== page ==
Reply To: April 28th Science, Society, and Power

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Sanna Karlsson # Posted on April 29, 2014 at 15:34

Reflection Paper on James Fairhead´s Discussion Seminar

I was intruiged by the introduction Fairhead held in the beginning of the discussion seminar. He spoke of his own research journey and how it had changed throughout the years. He began his research with the presumption that the desert in West Africa was once covered more or less by forests. That was the custom to believed and knowledge presented at the time in (what I understood) the Universities and the political world. Of course, it is then understandable that this was his starting point, from which he wanted to investigate how the forests had decreased the last centuries.
However, as we heard from him yesterday, this information was completely wrong! The truth then emerged as he research that the forests had not decreased but rather that the circular forests he observed where planted there by the people in the villages from the very beginning. Thus, Fairhead had to rethink his whole approach to his research. Later he instead investigated the power dynamics of society, politics and science and how they are intertwined. How is it that the truth about something (in this case, the forest) can be so distorted?
The means of power is not necessarily connected to the truth I believe. The want for a position of power can be driven by various motives. It can be driven by the want for power by itself, and this may be very destructive and can decieve us. If someone wants power to simpy rule, the person might overlook what is good and truly beneficial for the people over who he or she is have the power. Both good and evil/truth and lies can promote a power position. Therefore I believe it can be dangerous to be wanting a position of power for the power´s sake, since the power may also decieve and corrupt the morality/integrity of the person. If the person (or politics/science etc. for that matter) however is yearning for power in order to display truth, goodness and just, the truth is not as easily distorted. I believe the yearning for goodness must precede the want for power, cause seeking truth and goodness for it´s own sake becomes power. Goodness and truth is power.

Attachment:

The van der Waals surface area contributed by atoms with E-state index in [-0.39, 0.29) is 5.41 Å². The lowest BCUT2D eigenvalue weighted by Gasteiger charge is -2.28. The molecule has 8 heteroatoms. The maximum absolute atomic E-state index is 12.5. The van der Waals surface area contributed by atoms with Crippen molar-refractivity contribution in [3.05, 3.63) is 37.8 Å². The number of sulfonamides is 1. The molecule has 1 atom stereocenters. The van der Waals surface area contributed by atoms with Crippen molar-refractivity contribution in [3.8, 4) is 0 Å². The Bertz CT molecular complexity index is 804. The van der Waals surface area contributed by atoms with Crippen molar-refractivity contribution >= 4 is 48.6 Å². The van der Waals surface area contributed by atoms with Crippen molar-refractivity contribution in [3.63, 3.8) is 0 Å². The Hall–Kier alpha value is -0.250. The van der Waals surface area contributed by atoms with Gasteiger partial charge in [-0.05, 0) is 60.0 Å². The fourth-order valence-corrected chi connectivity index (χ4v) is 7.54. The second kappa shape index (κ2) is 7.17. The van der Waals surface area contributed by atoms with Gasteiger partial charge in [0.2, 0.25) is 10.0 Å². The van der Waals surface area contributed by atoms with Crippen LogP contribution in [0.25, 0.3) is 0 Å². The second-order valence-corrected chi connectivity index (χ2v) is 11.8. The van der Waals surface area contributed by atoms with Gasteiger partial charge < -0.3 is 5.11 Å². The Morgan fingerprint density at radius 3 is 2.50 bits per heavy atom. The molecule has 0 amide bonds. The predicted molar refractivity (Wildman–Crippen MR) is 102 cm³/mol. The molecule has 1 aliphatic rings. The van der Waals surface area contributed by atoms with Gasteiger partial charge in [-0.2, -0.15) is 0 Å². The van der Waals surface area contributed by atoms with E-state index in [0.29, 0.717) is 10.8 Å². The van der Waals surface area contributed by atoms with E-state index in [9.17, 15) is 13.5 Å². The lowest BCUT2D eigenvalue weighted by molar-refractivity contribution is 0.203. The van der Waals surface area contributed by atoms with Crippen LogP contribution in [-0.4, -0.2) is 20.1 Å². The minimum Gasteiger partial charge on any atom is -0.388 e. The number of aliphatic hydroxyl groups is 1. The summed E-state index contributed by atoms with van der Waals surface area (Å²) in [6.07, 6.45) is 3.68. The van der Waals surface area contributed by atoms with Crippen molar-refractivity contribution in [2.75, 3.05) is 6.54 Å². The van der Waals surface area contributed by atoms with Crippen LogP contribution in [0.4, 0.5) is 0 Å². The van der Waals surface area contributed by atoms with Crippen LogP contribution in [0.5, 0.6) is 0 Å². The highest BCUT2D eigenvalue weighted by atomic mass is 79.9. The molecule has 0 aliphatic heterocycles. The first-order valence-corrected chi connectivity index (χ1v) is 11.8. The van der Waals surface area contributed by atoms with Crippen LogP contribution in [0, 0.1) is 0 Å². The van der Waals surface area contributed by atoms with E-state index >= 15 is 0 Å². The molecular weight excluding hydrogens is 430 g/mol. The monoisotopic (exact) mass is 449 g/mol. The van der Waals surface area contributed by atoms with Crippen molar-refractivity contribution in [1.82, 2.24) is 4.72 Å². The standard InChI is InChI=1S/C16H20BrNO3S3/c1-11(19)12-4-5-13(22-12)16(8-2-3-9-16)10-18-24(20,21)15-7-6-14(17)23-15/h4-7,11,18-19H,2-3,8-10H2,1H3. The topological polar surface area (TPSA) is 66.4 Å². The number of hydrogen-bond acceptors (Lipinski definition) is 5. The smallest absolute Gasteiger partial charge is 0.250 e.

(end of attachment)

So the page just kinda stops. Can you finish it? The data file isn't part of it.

Since real knowledge (what I call truth) is uphelf by the people wanting it and seeking it, people in a power position might want this, but simply not have the knowledge or access to the real knowledge. Let me explain why I think this is interesting in relation to the discussion seminar, as I feel I almost drift away into abstract reasoning on truth and power here. We often get upset when we feel we have been given the wrong information on facts of different kinds, that is, we have been given lies instead of truth (as in the case of the ”abundant forests in West Africa”). This can be of course simply frustruating, since we realize that we might be decived on other facts concerning life as well. Should we then be critical towards every bit of information we find? No. But perhaps learning to hear both sides of an issue in greater measure. I believe the two lessons one can learn is the one just mentioned, but also to be concious of our own motives as we seek knowledge. Do we really want the truth, or in what areas might distort the truth to suit us the best? I this way, we learn to be more transparent and it makes us better equipped to seek and present truth, and not be mislead by the means of power of different kinds currently surrounding us in society, such as ”what science, or politics” might say. Not to say these are wrong, but we will be better equipped to discern if they are if we keep our own motives pure to seek truth.